The Ebola outbreak has been ongoing in Democratic Republic of Congo for 10 months now.  The effort to contain and control the outbreak is hindered by complex issues.


  • The security situation in DRC is impacting the response
  • Populations are wary of outside help after years of rebel attacks  (AP)
  • Regions of DRC are active conflict zones with nearly 120 different armed groups that are fighting with each other and with the government (ReliefWeb.com)
  • Battles between armed groups and acts of violence against civilians were common in the region before the start of the current Ebola outbreak (ReliefWeb.com)
  • Violence have continued alongside the spread of Ebola and there is a rise in attacks against Ebola responders (ReliefWeb.com)
  • In April 2019, 9 battles between armed groups and 14 acts of violence against civilians were reported in or near the health zones where the outbreak is active (ReliefWeb.com)
  • There is a lack of trust in authorities in Congo because of insecurity and conflict (AP)
  • It is challenging to control this type of outbreak without community involvement  in rapid detection (WHO)
  • 80 percent of Ebola cases are untraceable-officials cannot accurately track the spread of the virus
  • Medical activities have been intermittently suspended by medical aid groups due to attacks on aid workers, several have been killed


Community Trust Issues That Need to be Overcome for a Better Response Include,

  • Lack of trust-patients not seeking help- 40% of deaths outside medical centers
  • Surveillance not effective- 35% of new cases are not linked to existing cases
  • Security services-deployment is confused and hurting efforts- their role has never been to enforce sanitary measures
  • Burial practices are poorly understood and offensive to relatives & community-Bodies wrapped in plastic and sprayed with chlorine, buried without ceremony, possessions burned


Failure to overcome grassroots problems surrounding, security, trust, burial practices, surveillance, detection, and infection control will continue to disrupt the arrest of Ebola in DRC Congo.


Lessons Learned – 2014 Ebola Outbreak in Liberia


Key Points

From Quartz Africa & Mosoka Fallah, Deputy Director General at National Public Health Institute of Liberia and Visiting Scientist, Harvard Medical School, who was on the ground as a lead coordinator for the 2014 national response to Ebola in Liberia,

  • The Ebola outbreak in DRC is proving to be one of the most complex, deadly and unforgiving Ebola outbreaks
  • Ebola is spreading in a war zone, which is a terrifying convergence
  • Health workers are battling Ebola while being targeted by rebel forces
  • There is a growing risk that Ebola will spill over to neighbouring countries, potentially spreading internationally
  • In Liberia people were initially so afraid of health workers that they resisted treatment and ignored orders not to self-quarantine
  • Ebola vaccine been given to more than 100,000 people in DRC. In addition, new experimental therapies are being used to treat infected patients. Health workers must find a way to break through to clear the path for an effective vaccination drive – and to ensure that opposition doesn’t quickly grow into resistance (Quartz Africa)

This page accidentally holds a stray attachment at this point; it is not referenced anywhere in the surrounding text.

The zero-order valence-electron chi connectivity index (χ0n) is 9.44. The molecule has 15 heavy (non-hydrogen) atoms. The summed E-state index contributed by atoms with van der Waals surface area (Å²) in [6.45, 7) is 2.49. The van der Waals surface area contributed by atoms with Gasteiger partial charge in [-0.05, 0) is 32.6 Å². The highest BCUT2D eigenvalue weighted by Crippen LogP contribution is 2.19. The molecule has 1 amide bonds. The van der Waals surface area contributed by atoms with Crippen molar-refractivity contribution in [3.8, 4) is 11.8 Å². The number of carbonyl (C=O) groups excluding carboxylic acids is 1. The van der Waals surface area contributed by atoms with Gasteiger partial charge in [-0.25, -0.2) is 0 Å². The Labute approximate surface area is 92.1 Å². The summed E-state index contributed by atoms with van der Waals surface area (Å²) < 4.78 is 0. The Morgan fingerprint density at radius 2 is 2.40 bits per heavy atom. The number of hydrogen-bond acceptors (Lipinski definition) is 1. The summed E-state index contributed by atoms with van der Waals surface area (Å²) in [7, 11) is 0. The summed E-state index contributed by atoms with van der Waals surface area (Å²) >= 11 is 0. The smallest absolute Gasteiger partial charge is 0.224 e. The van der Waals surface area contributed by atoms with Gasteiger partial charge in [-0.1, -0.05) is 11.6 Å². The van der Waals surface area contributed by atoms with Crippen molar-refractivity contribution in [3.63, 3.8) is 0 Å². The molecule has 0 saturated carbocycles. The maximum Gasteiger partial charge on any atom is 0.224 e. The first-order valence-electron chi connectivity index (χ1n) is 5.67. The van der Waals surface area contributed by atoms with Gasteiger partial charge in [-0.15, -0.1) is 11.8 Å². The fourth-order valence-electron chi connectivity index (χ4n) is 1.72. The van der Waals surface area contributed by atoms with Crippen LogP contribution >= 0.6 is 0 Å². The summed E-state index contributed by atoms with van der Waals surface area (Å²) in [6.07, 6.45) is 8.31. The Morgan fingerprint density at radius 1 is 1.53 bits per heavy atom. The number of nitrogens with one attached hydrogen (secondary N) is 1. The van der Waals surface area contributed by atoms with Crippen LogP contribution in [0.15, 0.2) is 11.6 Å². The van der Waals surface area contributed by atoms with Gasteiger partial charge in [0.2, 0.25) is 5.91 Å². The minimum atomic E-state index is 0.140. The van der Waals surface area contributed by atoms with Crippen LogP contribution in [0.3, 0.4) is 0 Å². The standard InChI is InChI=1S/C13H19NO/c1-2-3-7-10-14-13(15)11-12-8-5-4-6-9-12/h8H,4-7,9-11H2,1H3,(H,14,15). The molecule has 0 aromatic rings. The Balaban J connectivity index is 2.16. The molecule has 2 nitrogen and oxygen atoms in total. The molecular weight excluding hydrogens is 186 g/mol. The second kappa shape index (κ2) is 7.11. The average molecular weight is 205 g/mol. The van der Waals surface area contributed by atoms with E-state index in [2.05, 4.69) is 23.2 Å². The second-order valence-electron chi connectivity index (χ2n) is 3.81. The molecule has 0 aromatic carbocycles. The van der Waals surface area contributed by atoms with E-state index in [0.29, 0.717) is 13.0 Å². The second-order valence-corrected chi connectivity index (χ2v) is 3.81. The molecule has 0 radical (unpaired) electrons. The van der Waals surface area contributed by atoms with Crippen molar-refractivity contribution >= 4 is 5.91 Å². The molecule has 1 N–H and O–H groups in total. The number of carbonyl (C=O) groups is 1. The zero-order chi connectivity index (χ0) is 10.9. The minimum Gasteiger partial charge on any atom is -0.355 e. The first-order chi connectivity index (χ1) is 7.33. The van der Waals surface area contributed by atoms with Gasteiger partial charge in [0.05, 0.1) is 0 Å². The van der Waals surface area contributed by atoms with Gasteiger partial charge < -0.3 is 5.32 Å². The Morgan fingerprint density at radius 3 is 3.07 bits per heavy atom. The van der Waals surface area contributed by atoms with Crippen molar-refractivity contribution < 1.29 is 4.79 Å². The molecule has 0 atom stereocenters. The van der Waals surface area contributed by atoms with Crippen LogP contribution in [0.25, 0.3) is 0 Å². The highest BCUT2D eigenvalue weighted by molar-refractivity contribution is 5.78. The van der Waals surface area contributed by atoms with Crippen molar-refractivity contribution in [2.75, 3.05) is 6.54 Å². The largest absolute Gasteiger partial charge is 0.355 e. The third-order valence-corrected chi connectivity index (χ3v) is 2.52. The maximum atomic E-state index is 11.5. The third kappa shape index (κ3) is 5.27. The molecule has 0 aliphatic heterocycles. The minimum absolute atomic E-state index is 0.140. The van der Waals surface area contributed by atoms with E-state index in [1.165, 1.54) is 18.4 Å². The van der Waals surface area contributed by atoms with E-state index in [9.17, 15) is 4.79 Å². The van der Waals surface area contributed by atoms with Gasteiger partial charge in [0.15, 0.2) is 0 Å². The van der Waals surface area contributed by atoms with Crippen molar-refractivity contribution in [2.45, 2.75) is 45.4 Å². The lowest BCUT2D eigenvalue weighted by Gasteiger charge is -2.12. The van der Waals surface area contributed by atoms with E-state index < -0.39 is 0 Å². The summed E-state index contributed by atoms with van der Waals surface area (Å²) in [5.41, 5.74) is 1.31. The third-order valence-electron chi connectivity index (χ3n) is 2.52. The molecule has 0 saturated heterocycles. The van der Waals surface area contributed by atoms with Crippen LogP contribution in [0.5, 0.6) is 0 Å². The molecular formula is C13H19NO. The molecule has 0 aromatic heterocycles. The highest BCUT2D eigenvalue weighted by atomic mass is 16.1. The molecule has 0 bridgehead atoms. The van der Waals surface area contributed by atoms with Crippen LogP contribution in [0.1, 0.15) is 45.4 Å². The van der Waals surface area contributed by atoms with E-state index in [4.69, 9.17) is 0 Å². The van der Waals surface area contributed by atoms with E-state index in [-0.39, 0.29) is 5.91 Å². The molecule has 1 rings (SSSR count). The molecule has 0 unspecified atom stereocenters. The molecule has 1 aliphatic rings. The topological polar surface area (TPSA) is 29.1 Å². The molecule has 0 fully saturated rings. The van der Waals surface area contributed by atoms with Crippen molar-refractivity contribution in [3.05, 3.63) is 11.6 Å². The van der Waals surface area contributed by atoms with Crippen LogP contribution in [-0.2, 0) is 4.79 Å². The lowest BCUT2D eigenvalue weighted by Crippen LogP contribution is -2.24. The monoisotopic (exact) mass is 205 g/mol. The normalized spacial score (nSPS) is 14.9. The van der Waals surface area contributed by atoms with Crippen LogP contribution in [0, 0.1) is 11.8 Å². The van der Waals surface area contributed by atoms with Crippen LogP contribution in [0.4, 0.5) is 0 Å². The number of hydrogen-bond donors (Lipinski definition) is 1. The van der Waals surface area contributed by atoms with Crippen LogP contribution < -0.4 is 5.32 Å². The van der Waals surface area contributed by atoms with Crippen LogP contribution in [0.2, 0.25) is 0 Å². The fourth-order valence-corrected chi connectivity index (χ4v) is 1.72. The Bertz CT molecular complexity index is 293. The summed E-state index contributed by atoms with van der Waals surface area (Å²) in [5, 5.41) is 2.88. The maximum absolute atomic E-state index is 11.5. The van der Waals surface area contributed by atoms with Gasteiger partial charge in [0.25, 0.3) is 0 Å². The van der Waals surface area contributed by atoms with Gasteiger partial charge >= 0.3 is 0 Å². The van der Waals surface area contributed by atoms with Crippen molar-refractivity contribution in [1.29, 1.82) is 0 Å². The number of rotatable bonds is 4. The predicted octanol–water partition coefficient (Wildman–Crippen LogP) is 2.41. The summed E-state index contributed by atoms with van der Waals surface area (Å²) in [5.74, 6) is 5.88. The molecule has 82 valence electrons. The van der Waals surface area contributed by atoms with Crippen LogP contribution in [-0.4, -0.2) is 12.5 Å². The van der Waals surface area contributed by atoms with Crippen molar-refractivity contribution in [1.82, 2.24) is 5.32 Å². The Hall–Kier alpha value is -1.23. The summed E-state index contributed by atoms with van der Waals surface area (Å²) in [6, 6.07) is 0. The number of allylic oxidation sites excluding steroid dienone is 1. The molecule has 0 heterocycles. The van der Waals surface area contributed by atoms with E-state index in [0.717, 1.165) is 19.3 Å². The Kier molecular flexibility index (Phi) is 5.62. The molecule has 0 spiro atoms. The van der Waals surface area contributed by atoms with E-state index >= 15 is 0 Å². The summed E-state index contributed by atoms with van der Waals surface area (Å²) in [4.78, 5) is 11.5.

How is Mistrust and Resistance Overcome?

Engaging with Local Communities & Incentivizing Community Leaders

  • Recruitment of active Ebola case finders for disease surveillance
  • Incentivizing community leaders (chiefs, healers, women, priests) on a fixed stipend to head the response in their respective towns or villages, this will lead to a network of trusted messengers who can effectively communicate to a frightened, confused people
  • Leading negotiations with hostile community members
  • Finding ways to draw rebel groups into the prevention net, this has been tried elsewhere and should be replicated in DRC (Quartz Africa)


Incentives used during the Ebola Outbreak Liberia-2014

  • A local gang that had been infected with Ebola was offered illicit drugs. There are no rules for this kind of unconventional engagement, in this case it worked. A self-quarantine of 32 homeless gang members was negotiated
  • In order to access a dangerous area, food was offered to armed robbers in exchange for safe passage in order to treat local populations
  • Food was used to incentivize a community response and volunteer self-quarantine for Ebola exposure
  • Food has historically being used as a weapon of war, but was turned around in Liberia and used as a force for Ebola containment-This was done in collaboration with the World Food Programme
  • Food was provided to entire villages where Ebola had occurred-Village leaders decided that for 21 days no one would leave their villages and no new visitors would be allowed (Quartz Africa)


What Could be Done in DRC to Control Warring Factions Where Ebola is Occurring?

  • In the DRC major stakeholders could be engaged to support a “42 Day Cease Fire for Ebola”
  • The ideal option is to appeal to all factions for a freeze on war for 42 days so that massive response efforts can be done
  • This was done by James P. Grant, the distinguished late president of UNICEF, in El Salvador. He launched the “Days of Tranquility” to allow the warring factions to cease fire to allow immunization (Quartz Africa)



Quartz Africa  https://qz.com/africa/1626503/dr-congo-ebola-crisis-needs-radical-ideas-from-liberia/


Reliefweb Via Mercy Corps  https://reliefweb.int/report/democratic-republic-congo/community-mobilization-essential-stopping-spread-ebola


The Associated Press  https://www.apnews.com/7c914ab1e8a44a3d93f8e9066b5863af


WHO  https://www.who.int/csr/don/7-march-2019-ebola-drc/en/